Despite every condition you can imagine, the women who showed up for the 4th Annual Ingrid Backstrom Women’s Freeride camp in Chillan really meant it when they said they wanted to ski. From rain to snow to sun, we skied everyday from start to finish. We covered avalanche education, drills, we found powder, we found pisco–we found it all! More pictures to come soon.
I’ve had the wonderful opportunity this year to ski on the 2015/16 4Frnt HOJIW ski. I initially took the ski to Taos for the New Mexico True project. The snow was so deep and weightless that the pure bliss of powder snow in an otherwise dry season had my mind about a million miles away from reviewing gear. However, on the second day I had the opportunity to let the skis touch a freshly groomed run and it was like I had downshifted from 4th to 2nd on the local ski hill road—-passing everyone in sight and getting that “revving into red” feeling.
If you’re like me when I hear “fully rockered skis” you might roll your eyes. I’m a traditional-ski-kind-of-gal. I didn’t ski race while growing up and didn’t have a lot of money to try any different skis than what I could afford to rent. I never really even knew what camber was until I got to college. When I moved to Utah, I skied a pair of my friend’s K2 Hellbents and thought, “this is most awful ski ever.” No control, no style, no grace—just sliding around. On the HOJIW, it’s completely the opposite. When you lay the ski over, you’re on rails. Fast, smooth, and completely silky rails. Effortless carving, complete control, and not a water ski. The rockered tip, redesigned for this season with a more relaxed profile, planes instead of plowing the snow out of your way.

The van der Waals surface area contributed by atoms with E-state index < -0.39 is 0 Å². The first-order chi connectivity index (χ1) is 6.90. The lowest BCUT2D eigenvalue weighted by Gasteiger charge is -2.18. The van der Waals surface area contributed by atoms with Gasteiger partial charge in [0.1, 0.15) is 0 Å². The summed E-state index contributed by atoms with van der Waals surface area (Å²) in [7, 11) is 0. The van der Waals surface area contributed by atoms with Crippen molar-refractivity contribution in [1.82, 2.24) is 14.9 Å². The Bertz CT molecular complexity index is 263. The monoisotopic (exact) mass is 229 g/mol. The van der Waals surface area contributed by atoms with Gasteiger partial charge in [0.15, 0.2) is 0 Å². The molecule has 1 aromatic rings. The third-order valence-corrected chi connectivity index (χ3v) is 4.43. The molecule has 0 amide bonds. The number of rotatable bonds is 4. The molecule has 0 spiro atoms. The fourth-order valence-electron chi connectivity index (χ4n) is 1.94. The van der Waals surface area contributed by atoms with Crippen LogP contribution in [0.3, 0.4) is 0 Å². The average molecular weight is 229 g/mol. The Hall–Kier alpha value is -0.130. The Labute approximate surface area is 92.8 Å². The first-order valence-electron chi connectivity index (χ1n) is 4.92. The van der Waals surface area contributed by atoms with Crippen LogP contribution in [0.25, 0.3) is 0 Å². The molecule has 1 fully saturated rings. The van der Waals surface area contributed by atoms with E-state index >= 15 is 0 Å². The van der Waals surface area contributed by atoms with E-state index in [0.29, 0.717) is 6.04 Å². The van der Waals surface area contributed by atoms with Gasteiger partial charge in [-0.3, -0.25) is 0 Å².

So far in 2 months I had skied the HOJIW in deep, effortless, pow and was impressed, even after 2 p.m. when my legs were tired. It was still somewhat effortless and the ski didn’t overpower me. As consumer advice, looking back I wish I had tried them in a 187 instead of a 179 because of the rockered profile (I also usually prefer longer skis), but have since turned that around to my advantage by mounting a pair of Dynafit bindings on them. This spring I took the HOJIW skis touring in some absolutely heinous conditions and they performed terrifically. I had more confidence in zipper crust surfaces because of the rocker profile, and sticky, knee-bending snow also responded positively to the skis profile. Just wide-enough to float, but not obnoxiously fat when it doesn’t need to be (112 underfoot). When hauling-ass in the resort and looking for quick, responsive turns without noodles to drag along, they were stiff and yet full of luxury suspension.